WRIGHT WAY: Superheroes: How super?
by WILLIAM WRIGHT
Aug 27, 2011 | 5127 views | 0 0 comments | 95 95 recommendations | email to a friend | print
As surreal as it may sound, real people are dressing up in comic-book style costumes and roaming the streets to fight crime in cities across America. Laugh — but this is real.

A documentary was made of these masked heroes trying to make a difference across America.

One superhero team known as the “Rain City Superhero Movement” is made up of volunteer marital arts experts whose mission is to help keep Seattle safe.

Phoenix Jones, a masked man dressed in a skintight black-and-gold costume and armed with a taser, is the most vocal and visible of this new hero-at-large movement. He is joined by fellow crime fighters Red Dragon, Buster Doe, Green Reaper, Catastrophe, Thorn, Thunder 88, Gemini, No Name and Penelope.

“I symbolize that the average person doesn’t have to walk around and see bad things and do nothing,” Jones told reporters. “It’s a pretty simple message. Citizens need to be more accountable. Calling 911 is a great start, but it’s not the end all to end all. Criminals feel free to just run wild in my city and I’m not going to stand for it.”

In San Antonio a masked crime fighter named “Enigma” patrols the city looking for opportunities to do good. In Columbia, Tenn., a college student in a green-and-black superhero costume known as “Viper” was asked to retire by the local authorities. While making no such promise, Viper reportedly said, “I am just a guy trying to do what’s right in tights.”

There are also the eight civic-minded members of “The Capital City Super Squad” in Washington, D.C., “The Crimson Fist” in Atlanta and “Knight Vigil” in Tampa, Fla. Some even have their own websites such as “Real Life Superheroes.org.”

I must admit, when I was a kid I wanted to be Spider-Man and even wore his costume under my clothes a time or two in my youth. I did say “in my youth,” didn’t I? Authorities in some states say there is nothing illegal about dressing up as a superhero, but it is dangerous and they do not encourage it. Do you?

I guess the real problem I have with these real live “superheroes” is that they are not super at all. They are really ordinary people with extraordinary ideals about how to fight crime or contribute to society.

It sounds great that conscientious citizens in superhero attire have descended upon their communities, intent on making a difference. Most of these costumed characters also perform civic activities, including charity work, public safety patrols, distributing missing persons fliers, helping the homeless and performing community cleanups. That’s fine. That’s super!

But when it comes to real crime fighting — is donning a costume the best way to fight gun-toting criminals or vicious street gangs? Without any real superpowers these crusaders against crime could end up as casualties themselves.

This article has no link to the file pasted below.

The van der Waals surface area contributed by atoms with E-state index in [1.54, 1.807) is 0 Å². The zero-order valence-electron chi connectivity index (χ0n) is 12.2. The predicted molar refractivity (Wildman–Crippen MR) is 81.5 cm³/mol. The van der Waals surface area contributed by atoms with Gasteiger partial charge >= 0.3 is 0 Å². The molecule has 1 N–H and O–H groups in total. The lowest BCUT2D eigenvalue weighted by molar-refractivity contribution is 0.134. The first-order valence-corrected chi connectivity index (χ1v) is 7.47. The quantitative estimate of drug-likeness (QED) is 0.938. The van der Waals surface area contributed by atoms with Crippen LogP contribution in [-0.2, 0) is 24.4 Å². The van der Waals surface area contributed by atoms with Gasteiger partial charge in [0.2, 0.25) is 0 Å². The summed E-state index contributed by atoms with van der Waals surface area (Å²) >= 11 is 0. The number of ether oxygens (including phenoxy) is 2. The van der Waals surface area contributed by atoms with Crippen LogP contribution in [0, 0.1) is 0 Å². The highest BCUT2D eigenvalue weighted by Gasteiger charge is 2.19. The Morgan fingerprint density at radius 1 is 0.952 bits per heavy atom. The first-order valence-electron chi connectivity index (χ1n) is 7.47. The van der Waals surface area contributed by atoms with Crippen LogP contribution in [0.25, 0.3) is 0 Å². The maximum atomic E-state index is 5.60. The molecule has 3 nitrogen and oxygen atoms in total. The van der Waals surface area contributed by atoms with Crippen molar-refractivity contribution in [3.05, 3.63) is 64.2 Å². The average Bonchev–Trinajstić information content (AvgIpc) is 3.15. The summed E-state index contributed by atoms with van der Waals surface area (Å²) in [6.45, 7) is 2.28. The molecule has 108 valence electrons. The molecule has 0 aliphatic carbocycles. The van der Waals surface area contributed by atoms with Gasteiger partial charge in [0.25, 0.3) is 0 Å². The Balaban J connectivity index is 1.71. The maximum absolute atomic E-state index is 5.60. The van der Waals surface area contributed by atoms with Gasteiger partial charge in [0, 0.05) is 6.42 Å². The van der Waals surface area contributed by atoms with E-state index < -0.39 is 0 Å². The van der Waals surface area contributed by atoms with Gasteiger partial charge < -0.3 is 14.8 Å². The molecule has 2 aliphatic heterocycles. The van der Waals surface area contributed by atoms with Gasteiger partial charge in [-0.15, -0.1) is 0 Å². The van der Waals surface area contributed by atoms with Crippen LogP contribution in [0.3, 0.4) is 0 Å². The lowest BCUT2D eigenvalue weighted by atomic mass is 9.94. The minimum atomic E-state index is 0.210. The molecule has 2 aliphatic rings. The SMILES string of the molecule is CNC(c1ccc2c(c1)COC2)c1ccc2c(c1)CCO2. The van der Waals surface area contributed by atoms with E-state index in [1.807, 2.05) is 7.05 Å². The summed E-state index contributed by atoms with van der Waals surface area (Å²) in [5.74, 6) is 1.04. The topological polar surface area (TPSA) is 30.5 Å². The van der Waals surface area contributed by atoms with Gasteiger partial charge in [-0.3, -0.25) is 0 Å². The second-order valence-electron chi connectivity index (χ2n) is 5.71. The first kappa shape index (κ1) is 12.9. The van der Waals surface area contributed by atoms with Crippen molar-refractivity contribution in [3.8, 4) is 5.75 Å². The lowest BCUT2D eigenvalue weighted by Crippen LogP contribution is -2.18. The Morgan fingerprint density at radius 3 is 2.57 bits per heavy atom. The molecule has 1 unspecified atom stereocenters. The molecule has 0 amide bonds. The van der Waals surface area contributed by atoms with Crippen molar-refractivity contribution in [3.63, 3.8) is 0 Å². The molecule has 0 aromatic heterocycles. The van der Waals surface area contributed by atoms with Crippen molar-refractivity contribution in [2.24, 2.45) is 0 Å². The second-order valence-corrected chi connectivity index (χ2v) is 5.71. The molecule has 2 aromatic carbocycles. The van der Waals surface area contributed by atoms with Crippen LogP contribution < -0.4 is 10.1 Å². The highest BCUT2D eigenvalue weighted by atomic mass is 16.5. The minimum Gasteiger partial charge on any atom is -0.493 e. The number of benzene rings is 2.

I know, I know. Batman, Robin, the Green Hornet and Kato are cases of ordinary men fighting crime. Still, that’s only in comic books. That’s not real life. Besides, Bruce Wayne (Batman) had his billions to invest in a utility belt of endless innovative gadgets and so did newspaper mogul Britt Reid (the Green Hornet) who also had Kato.

Comic book fans may recall that both Robin and other superheroes tasted death. Even Superman was killed by Doomsday and death among the Fantastic Four was a new reality check for their fans.

In real life, however, creative writers cannot manipulate the action, rescue the heroes or bring anyone back to life with a new story line. Death is all she wrote.

Believe me, I understand the desire to fight crime. As a teenager I took karate lessons after watching two men prepare to rob a drunken man in front of several bystanders. I asked a guy to help me stop them but he did not want to get involved. I left the area frustrated with myself.

I believe all good people want to make this a better place to live. The question is, how do you do it? How did the greatest man who ever lived do it?

Jesus Christ could have spent his entire life fighting crime, feeding the hungry and caring for the poor. Instead, he preached the good news of God’s Kingdom and died for our sins. He also foretold at Matthew 24:14 that this kingdom would be preached worldwide before the end came.

God does not ask His people to save the world. He sent His only-begotten Son to do that. The end of all crime, violence, poverty and injustice is coming. But it will not come from human efforts. The problem is too overwhelming. Christians are commanded to tell others about God’s Kingdom and to be no part of the world, says John 17:16.

Only Someone with powers beyond those of comic book superheroes — can truly save us. This One living and true God said at Isaiah 40:25-26, “To whom will you compare me? Who is my equal?” asks the Holy One. Look up into the heavens. Who created all the stars? He brings them out like an army, one after another, calling each by its name. Because of his great power and incomparable strength, not a single one is missing.” — New Living Translation.

*For a copy of The Little White Book of Light featuring more than 100 Wright Way columns, visit barnesandnoble.com, booksamillion.com and amazon.com.